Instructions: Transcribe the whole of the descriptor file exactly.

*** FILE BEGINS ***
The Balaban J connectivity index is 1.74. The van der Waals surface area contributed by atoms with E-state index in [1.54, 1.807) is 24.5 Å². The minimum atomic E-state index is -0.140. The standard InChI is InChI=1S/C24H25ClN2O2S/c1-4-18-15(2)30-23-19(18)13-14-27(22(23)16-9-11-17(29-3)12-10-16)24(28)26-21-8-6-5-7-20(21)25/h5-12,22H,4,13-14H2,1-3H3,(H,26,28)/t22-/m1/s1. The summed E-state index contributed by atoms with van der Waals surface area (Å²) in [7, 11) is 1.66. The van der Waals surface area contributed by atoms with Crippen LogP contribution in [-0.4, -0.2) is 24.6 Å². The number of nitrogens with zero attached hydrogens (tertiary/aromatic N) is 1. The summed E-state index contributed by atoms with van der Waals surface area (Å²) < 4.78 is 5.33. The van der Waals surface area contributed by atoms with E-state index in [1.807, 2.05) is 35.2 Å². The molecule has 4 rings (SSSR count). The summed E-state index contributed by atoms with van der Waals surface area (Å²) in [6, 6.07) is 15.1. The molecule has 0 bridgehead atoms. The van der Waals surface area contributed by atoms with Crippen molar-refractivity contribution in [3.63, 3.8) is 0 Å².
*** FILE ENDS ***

The Balaban J connectivity index is 1.74. The van der Waals surface area contributed by atoms with E-state index in [1.54, 1.807) is 24.5 Å². The minimum atomic E-state index is -0.140. The standard InChI is InChI=1S/C24H25ClN2O2S/c1-4-18-15(2)30-23-19(18)13-14-27(22(23)16-9-11-17(29-3)12-10-16)24(28)26-21-8-6-5-7-20(21)25/h5-12,22H,4,13-14H2,1-3H3,(H,26,28)/t22-/m1/s1. The summed E-state index contributed by atoms with van der Waals surface area (Å²) in [7, 11) is 1.66. The van der Waals surface area contributed by atoms with Crippen LogP contribution in [-0.4, -0.2) is 24.6 Å². The number of nitrogens with zero attached hydrogens (tertiary/aromatic N) is 1. The summed E-state index contributed by atoms with van der Waals surface area (Å²) < 4.78 is 5.33. The van der Waals surface area contributed by atoms with E-state index in [1.807, 2.05) is 35.2 Å². The molecule has 4 rings (SSSR count). The summed E-state index contributed by atoms with van der Waals surface area (Å²) in [6, 6.07) is 15.1. The molecule has 0 bridgehead atoms. The van der Waals surface area contributed by atoms with Crippen molar-refractivity contribution in [3.63, 3.8) is 0 Å².